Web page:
5 minutes reading time (942 words)

ON GOOD FORM

Have we got it right? Does the poem work? Did the poem win?

Last week my multiple foibles and fixes were more in a spirit of play than anything else. Poets should get in more, and have more fun. And worry less about winning.

But I had a subtext that never made it into the blog, and it was to do with form. Form intrigues me, although of all the forms a poem could take, we’re often ruled by fashion and habit. (I’m using the word ‘form’ in the widest sense: it includes ‘free’ form.)

This isn't always a bad thing. I've known poets who, for an extended time, wrote sonnets relentlessly. The result was a handful of wonderful poems (in the middle of others less remarkable). One can stick to a particular form for ages, in order to become so comfortable that the range of possibilities stretches and extends.

On the other hand, writers can stick to a familiar form because it’s the way they write, and the way most of their contemporaries write. It’s what most people do, at least at first. It’s normal.

Just now, there’s a lot of poetry in two-line stanzas. Fashion favours aeration in poems these days. And although there are a number of texts that leap about the page with gaps and jumps, far more poems follow a dutiful line down the left hand margin. If there are stanzas, they're mainly chunked in regular numbers, and often this chunking works against the verse paragraph: you see that by the amount of cross-stanza enjambment. Prose poems are ‘in’: you see them in numerous first collections, though sometimes the shape is formed by the typesetter, not the poet because the poet, wrongly, thinks prose is just prose.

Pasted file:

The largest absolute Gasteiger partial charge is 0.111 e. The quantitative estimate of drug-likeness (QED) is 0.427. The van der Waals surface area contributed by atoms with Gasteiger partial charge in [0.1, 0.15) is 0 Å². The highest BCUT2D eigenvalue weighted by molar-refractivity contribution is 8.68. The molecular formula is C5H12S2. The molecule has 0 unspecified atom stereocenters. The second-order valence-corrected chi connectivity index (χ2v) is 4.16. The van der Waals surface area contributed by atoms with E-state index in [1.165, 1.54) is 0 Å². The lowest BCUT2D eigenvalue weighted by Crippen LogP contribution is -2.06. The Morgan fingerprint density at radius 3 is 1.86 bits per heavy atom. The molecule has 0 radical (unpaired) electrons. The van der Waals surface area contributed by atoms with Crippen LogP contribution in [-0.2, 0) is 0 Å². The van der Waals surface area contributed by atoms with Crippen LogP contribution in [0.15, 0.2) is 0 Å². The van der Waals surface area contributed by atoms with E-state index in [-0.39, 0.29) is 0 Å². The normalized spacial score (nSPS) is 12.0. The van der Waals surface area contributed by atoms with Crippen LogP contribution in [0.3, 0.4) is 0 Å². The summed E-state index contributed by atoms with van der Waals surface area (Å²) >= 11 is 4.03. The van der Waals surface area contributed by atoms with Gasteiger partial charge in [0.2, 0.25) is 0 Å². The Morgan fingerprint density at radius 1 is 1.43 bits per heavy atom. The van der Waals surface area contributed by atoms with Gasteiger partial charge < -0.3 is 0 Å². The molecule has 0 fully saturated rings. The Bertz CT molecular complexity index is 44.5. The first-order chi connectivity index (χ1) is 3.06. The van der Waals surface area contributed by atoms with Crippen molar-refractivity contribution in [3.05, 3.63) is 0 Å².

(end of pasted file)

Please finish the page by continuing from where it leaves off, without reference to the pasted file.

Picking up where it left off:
Sometimes readers mention a sense of boredom or ‘same-ishness’ when reading poetry journals or inside whole books of poems. They can’t quite put their finger on what causes it but it’s there.

I think it’s often caused by lack of variety in form. And yet – I don’t think that nails it either. Because sometimes I have the same sense of same-ishness in a journal where the poems are actually pretty varied on the page, insofar as layout is concerned.

The thing I often miss is the sense of everything coming together: that the sound, the shape and the sense have fused. That the form (whatever it is) feels like the only one possible. That the poem has led the form, rather than the form guided the poem.

You know it when you see it – or rather, I think you feel it when you read it. It’s an intuitive matter to some extent, and there’s no recipe for getting it ‘right’. But there is a mindset in poets that can allow for good form. I think it’s a playful mindset. Playful, in the best sense.

Often writers believe they must be innovative. On back covers of books, the blurbs brandish ‘risk’, ‘experiment’, ‘fearlessness’ and any possible aspect that can be described as ‘new’. We have been persuaded to value innovation to a ridiculous extent, to the extent that the word ‘innovative’ is bland and mindless.